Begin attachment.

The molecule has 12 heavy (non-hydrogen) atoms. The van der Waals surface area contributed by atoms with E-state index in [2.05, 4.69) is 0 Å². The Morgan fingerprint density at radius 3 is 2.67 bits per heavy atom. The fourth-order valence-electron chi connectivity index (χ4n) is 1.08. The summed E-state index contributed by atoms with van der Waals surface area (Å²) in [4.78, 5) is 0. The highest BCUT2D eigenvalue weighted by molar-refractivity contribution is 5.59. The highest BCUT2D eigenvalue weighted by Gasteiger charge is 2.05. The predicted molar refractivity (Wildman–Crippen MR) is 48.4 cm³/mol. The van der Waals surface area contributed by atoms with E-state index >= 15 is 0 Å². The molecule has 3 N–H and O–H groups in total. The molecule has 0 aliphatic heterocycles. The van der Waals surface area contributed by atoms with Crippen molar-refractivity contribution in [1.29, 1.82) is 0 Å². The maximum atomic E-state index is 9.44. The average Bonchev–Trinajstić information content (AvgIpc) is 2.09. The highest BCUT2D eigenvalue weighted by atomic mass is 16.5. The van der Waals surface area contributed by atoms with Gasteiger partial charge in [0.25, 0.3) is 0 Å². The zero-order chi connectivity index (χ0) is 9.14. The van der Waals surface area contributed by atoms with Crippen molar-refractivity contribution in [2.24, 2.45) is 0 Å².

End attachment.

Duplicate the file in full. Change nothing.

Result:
The molecule has 12 heavy (non-hydrogen) atoms. The van der Waals surface area contributed by atoms with E-state index in [2.05, 4.69) is 0 Å². The Morgan fingerprint density at radius 3 is 2.67 bits per heavy atom. The fourth-order valence-electron chi connectivity index (χ4n) is 1.08. The summed E-state index contributed by atoms with van der Waals surface area (Å²) in [4.78, 5) is 0. The highest BCUT2D eigenvalue weighted by molar-refractivity contribution is 5.59. The highest BCUT2D eigenvalue weighted by Gasteiger charge is 2.05. The predicted molar refractivity (Wildman–Crippen MR) is 48.4 cm³/mol. The van der Waals surface area contributed by atoms with E-state index >= 15 is 0 Å². The molecule has 3 N–H and O–H groups in total. The molecule has 0 aliphatic heterocycles. The van der Waals surface area contributed by atoms with Crippen molar-refractivity contribution in [1.29, 1.82) is 0 Å². The maximum atomic E-state index is 9.44. The average Bonchev–Trinajstić information content (AvgIpc) is 2.09. The highest BCUT2D eigenvalue weighted by atomic mass is 16.5. The van der Waals surface area contributed by atoms with Gasteiger partial charge in [0.25, 0.3) is 0 Å². The zero-order chi connectivity index (χ0) is 9.14. The van der Waals surface area contributed by atoms with Crippen molar-refractivity contribution in [2.24, 2.45) is 0 Å².